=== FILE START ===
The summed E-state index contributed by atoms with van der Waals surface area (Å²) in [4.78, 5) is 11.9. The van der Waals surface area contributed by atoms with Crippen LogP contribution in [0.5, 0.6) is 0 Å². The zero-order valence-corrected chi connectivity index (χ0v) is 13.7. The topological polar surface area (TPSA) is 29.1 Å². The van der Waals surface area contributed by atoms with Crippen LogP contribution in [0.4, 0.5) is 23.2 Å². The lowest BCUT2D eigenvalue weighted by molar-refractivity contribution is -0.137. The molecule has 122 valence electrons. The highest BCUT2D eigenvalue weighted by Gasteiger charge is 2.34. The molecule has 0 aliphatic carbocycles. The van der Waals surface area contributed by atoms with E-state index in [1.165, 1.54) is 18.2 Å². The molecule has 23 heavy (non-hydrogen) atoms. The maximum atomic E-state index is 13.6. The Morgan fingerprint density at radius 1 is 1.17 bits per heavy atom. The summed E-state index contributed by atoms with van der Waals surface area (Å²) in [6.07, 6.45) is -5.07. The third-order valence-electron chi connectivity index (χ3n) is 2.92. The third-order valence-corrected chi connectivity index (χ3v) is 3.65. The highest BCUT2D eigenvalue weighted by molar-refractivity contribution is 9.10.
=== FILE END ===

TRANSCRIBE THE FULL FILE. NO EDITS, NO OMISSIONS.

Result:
The summed E-state index contributed by atoms with van der Waals surface area (Å²) in [4.78, 5) is 11.9. The van der Waals surface area contributed by atoms with Crippen LogP contribution in [0.5, 0.6) is 0 Å². The zero-order valence-corrected chi connectivity index (χ0v) is 13.7. The topological polar surface area (TPSA) is 29.1 Å². The van der Waals surface area contributed by atoms with Crippen LogP contribution in [0.4, 0.5) is 23.2 Å². The lowest BCUT2D eigenvalue weighted by molar-refractivity contribution is -0.137. The molecule has 122 valence electrons. The highest BCUT2D eigenvalue weighted by Gasteiger charge is 2.34. The molecule has 0 aliphatic carbocycles. The van der Waals surface area contributed by atoms with E-state index in [1.165, 1.54) is 18.2 Å². The molecule has 23 heavy (non-hydrogen) atoms. The maximum atomic E-state index is 13.6. The Morgan fingerprint density at radius 1 is 1.17 bits per heavy atom. The summed E-state index contributed by atoms with van der Waals surface area (Å²) in [6.07, 6.45) is -5.07. The third-order valence-electron chi connectivity index (χ3n) is 2.92. The third-order valence-corrected chi connectivity index (χ3v) is 3.65. The highest BCUT2D eigenvalue weighted by molar-refractivity contribution is 9.10.